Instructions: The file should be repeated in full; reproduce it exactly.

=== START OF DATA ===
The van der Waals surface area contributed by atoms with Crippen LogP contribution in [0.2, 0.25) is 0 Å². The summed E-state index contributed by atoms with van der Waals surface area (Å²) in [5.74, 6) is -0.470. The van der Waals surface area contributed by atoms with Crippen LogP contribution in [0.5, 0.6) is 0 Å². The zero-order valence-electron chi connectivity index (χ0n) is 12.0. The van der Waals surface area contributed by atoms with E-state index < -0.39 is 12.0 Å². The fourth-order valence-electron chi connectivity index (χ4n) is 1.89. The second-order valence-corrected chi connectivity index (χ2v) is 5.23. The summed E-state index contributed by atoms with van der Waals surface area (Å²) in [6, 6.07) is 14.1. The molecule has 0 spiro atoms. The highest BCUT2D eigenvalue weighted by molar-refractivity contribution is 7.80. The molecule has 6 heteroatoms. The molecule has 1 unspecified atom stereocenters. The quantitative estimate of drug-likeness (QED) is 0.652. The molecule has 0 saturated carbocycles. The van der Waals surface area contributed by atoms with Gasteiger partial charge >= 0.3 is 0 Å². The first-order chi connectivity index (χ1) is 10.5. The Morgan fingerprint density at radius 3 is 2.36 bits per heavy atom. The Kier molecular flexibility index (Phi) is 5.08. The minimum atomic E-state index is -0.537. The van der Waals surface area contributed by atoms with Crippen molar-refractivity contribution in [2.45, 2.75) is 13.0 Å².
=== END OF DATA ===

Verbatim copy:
The van der Waals surface area contributed by atoms with Crippen LogP contribution in [0.2, 0.25) is 0 Å². The summed E-state index contributed by atoms with van der Waals surface area (Å²) in [5.74, 6) is -0.470. The van der Waals surface area contributed by atoms with Crippen LogP contribution in [0.5, 0.6) is 0 Å². The zero-order valence-electron chi connectivity index (χ0n) is 12.0. The van der Waals surface area contributed by atoms with E-state index < -0.39 is 12.0 Å². The fourth-order valence-electron chi connectivity index (χ4n) is 1.89. The second-order valence-corrected chi connectivity index (χ2v) is 5.23. The summed E-state index contributed by atoms with van der Waals surface area (Å²) in [6, 6.07) is 14.1. The molecule has 0 spiro atoms. The highest BCUT2D eigenvalue weighted by molar-refractivity contribution is 7.80. The molecule has 6 heteroatoms. The molecule has 1 unspecified atom stereocenters. The quantitative estimate of drug-likeness (QED) is 0.652. The molecule has 0 saturated carbocycles. The van der Waals surface area contributed by atoms with Gasteiger partial charge >= 0.3 is 0 Å². The first-order chi connectivity index (χ1) is 10.5. The Morgan fingerprint density at radius 3 is 2.36 bits per heavy atom. The Kier molecular flexibility index (Phi) is 5.08. The minimum atomic E-state index is -0.537. The van der Waals surface area contributed by atoms with Crippen molar-refractivity contribution in [2.45, 2.75) is 13.0 Å².